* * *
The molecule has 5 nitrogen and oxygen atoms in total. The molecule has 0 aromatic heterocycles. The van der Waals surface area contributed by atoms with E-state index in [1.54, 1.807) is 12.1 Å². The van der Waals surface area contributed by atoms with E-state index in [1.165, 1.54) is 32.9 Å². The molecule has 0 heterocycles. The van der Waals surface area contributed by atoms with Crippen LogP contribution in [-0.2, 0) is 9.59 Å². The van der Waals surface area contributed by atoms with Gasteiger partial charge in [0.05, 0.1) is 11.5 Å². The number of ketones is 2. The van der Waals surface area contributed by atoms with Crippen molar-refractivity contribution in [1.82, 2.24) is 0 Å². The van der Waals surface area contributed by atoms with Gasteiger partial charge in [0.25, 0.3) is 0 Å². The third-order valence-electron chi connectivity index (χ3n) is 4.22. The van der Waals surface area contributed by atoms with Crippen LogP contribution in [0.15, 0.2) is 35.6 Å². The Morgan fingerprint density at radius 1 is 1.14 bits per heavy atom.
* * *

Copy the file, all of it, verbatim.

The molecule has 5 nitrogen and oxygen atoms in total. The molecule has 0 aromatic heterocycles. The van der Waals surface area contributed by atoms with E-state index in [1.54, 1.807) is 12.1 Å². The van der Waals surface area contributed by atoms with E-state index in [1.165, 1.54) is 32.9 Å². The molecule has 0 heterocycles. The van der Waals surface area contributed by atoms with Crippen LogP contribution in [-0.2, 0) is 9.59 Å². The van der Waals surface area contributed by atoms with Gasteiger partial charge in [0.05, 0.1) is 11.5 Å². The number of ketones is 2. The van der Waals surface area contributed by atoms with Crippen molar-refractivity contribution in [1.82, 2.24) is 0 Å². The van der Waals surface area contributed by atoms with Gasteiger partial charge in [0.25, 0.3) is 0 Å². The third-order valence-electron chi connectivity index (χ3n) is 4.22. The van der Waals surface area contributed by atoms with Crippen LogP contribution in [0.15, 0.2) is 35.6 Å². The Morgan fingerprint density at radius 1 is 1.14 bits per heavy atom.